Bound By No Limit: Failure at The Regent Theatre

Bringing new life to the high mark that is 'Wild Type Droid' in awe-inspiring fashion.

failure
Photograph by Ekaterina Gorbacheva

All Photographs by Ekaterina Gorbacheva (@ekaterinagorbacheva.art) at

The Regent Theatre in Los Angeles on July 8, 2022:


With Beeple's record-breaking NFT introducing its world of hypnotic instrumentation, Failure's Wild Type Droid (2021) came forth as an ambitious being that showed for the iconic trio's contemporary strengths. The band recently concluded a month long North American trek in celebration of the new material with a hometown show at The Regent Theatre in Los Angeles, which we had the privilege of covering. There was no extensive list of openers or unnecessary gimmicks, just an evening of immersive music with a band who built off of another's persona on stage.


Ken Andrews (vocals, guitar, bass, programming), Greg Edwards (vocals, guitar, bass, keys), and Kellii Scott (drums, percussion) are remain as joyous as the energy that fueled the band's creation in the early ‘90s. What began with a sneak peek at their forthcoming documentary transitioned into the rumbling Submarines – a hell of a start to this spectacle.

Photograph by Ekaterina Gorbacheva

Beneath somber blue lights and transitioning imagery projected behind them, Failure define what it is to be organic in every sense of the word. The songs, though defined in their studio versions, exist anew on stage and new elements flourish through the eyes and mind of each respective band member. Staples, such as Mercury Mouth, Wonderful Life, Atom City Queen, and Counterfeit Sky, radiated through the Regent's great acoustics and were met by swaying heads throughout – a sure sign of a great time. Just look at Kellii Scott's smile below and you'll see that it wasn't just the fans enjoying the festivities.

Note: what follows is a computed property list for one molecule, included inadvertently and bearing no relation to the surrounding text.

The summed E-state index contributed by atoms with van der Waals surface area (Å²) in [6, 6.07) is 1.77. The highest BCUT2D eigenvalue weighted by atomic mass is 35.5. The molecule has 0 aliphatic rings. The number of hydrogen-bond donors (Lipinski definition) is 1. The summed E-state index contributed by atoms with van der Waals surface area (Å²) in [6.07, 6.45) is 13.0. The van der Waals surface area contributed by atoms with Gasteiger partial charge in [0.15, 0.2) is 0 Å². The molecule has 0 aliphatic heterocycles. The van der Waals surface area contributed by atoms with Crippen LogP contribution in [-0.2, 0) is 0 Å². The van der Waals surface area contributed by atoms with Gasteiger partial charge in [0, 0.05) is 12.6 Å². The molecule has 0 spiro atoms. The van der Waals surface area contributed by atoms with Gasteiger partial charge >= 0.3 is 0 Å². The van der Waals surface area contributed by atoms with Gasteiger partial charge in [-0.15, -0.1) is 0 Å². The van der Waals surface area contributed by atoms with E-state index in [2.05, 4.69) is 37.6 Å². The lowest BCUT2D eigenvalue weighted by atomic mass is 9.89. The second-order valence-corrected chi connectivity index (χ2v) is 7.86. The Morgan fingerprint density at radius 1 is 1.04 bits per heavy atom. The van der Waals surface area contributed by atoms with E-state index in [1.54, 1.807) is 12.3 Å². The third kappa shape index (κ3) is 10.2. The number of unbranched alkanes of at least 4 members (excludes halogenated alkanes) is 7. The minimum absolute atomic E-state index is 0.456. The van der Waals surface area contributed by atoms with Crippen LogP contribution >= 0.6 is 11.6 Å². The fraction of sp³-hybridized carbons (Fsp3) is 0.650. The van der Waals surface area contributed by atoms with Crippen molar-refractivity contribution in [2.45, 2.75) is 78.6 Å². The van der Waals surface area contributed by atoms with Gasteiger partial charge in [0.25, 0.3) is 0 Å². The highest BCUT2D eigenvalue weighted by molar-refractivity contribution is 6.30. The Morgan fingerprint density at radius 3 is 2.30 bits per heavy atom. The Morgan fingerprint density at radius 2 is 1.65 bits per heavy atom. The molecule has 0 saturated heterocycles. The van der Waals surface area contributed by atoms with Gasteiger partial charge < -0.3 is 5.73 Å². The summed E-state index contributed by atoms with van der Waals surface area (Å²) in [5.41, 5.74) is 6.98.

Photograph by Ekaterina Gorbacheva

Failure abide by no conventions and perform as fluid as water, allowing their own expertise and musical tendencies to inject themselves into the formula. Force Fed Rainbow, Bring Back the Sound, and Bad Translation and more showed for it and were played with excellence. As Headstand came about, it was clear that the night's Failure performance was no one way street. There was a reciprocal relationship between the band and those in attendance, resulting in an electrifying atmosphere that was severely missed during the absence of shows in recent years. Yin Shian Ng's tour posters are certainly something I regret missing in remembrance of the show.


Though Headstand would be the apparent closer, the band came back out for quite a hefty encore that included Segue 3, The Nurse Who Loved Me, and the final track, Daylight, each of which provided a thrill and ethereal soundscape that few like Failure have excelled at. From Andrews' menacing riffs on Submarines to Kellii's vibrant groove and Edwards' intentional approach to crafting astral environments, The Regent was treated to a standout performance that further cements Failure in the upper echelon they've remained in over the years, despite the years of inactivity.

Photograph by Ekaterina Gorbacheva

Failure deliver not a performance, but an experience, one that prefaced their forthcoming documentary while letting Wild Type Droid expand upon the many wondrous qualities that unfold with each passing listen. Beyond the latest record itself, the extensive setlist was a celebration of the band's revered discography – a discography that many hold in high regard for its influential scope. Failure may have concluded the run of shows, but Wild Type Droid and its exquisite predecessors continues to astound and unfold new layers to the thousands basking in its glory on a daily basis. Let it be known that Failure have yet to settle and much more awaits the trio.


Enjoy a photo gallery of the performance below and stream/order Wild Type Droid.